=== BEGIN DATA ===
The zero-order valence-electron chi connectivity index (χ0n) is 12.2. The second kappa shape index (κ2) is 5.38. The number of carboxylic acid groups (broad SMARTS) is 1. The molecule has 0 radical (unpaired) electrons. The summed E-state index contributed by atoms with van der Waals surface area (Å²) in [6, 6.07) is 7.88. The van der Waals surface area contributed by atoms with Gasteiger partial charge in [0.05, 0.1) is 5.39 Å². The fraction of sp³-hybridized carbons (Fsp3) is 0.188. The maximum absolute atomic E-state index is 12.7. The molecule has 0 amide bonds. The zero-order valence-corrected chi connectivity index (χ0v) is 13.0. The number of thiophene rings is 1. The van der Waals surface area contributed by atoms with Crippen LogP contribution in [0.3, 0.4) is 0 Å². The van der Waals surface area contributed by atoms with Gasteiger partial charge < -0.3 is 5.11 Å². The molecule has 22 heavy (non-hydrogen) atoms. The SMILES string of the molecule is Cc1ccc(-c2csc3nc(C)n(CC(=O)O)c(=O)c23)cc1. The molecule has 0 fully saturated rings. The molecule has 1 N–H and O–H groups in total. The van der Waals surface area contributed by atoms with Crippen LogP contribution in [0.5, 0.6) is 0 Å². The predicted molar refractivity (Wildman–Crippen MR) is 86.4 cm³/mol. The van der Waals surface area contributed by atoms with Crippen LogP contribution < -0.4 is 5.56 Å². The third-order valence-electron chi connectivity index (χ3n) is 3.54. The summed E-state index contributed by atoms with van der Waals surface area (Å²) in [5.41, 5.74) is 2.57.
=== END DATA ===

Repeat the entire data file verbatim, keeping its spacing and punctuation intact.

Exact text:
The zero-order valence-electron chi connectivity index (χ0n) is 12.2. The second kappa shape index (κ2) is 5.38. The number of carboxylic acid groups (broad SMARTS) is 1. The molecule has 0 radical (unpaired) electrons. The summed E-state index contributed by atoms with van der Waals surface area (Å²) in [6, 6.07) is 7.88. The van der Waals surface area contributed by atoms with Gasteiger partial charge in [0.05, 0.1) is 5.39 Å². The fraction of sp³-hybridized carbons (Fsp3) is 0.188. The maximum absolute atomic E-state index is 12.7. The molecule has 0 amide bonds. The zero-order valence-corrected chi connectivity index (χ0v) is 13.0. The number of thiophene rings is 1. The van der Waals surface area contributed by atoms with Crippen LogP contribution in [0.3, 0.4) is 0 Å². The van der Waals surface area contributed by atoms with Gasteiger partial charge < -0.3 is 5.11 Å². The molecule has 22 heavy (non-hydrogen) atoms. The SMILES string of the molecule is Cc1ccc(-c2csc3nc(C)n(CC(=O)O)c(=O)c23)cc1. The molecule has 0 fully saturated rings. The molecule has 1 N–H and O–H groups in total. The van der Waals surface area contributed by atoms with Crippen LogP contribution in [0.5, 0.6) is 0 Å². The predicted molar refractivity (Wildman–Crippen MR) is 86.4 cm³/mol. The van der Waals surface area contributed by atoms with Crippen LogP contribution < -0.4 is 5.56 Å². The third-order valence-electron chi connectivity index (χ3n) is 3.54. The summed E-state index contributed by atoms with van der Waals surface area (Å²) in [5.41, 5.74) is 2.57.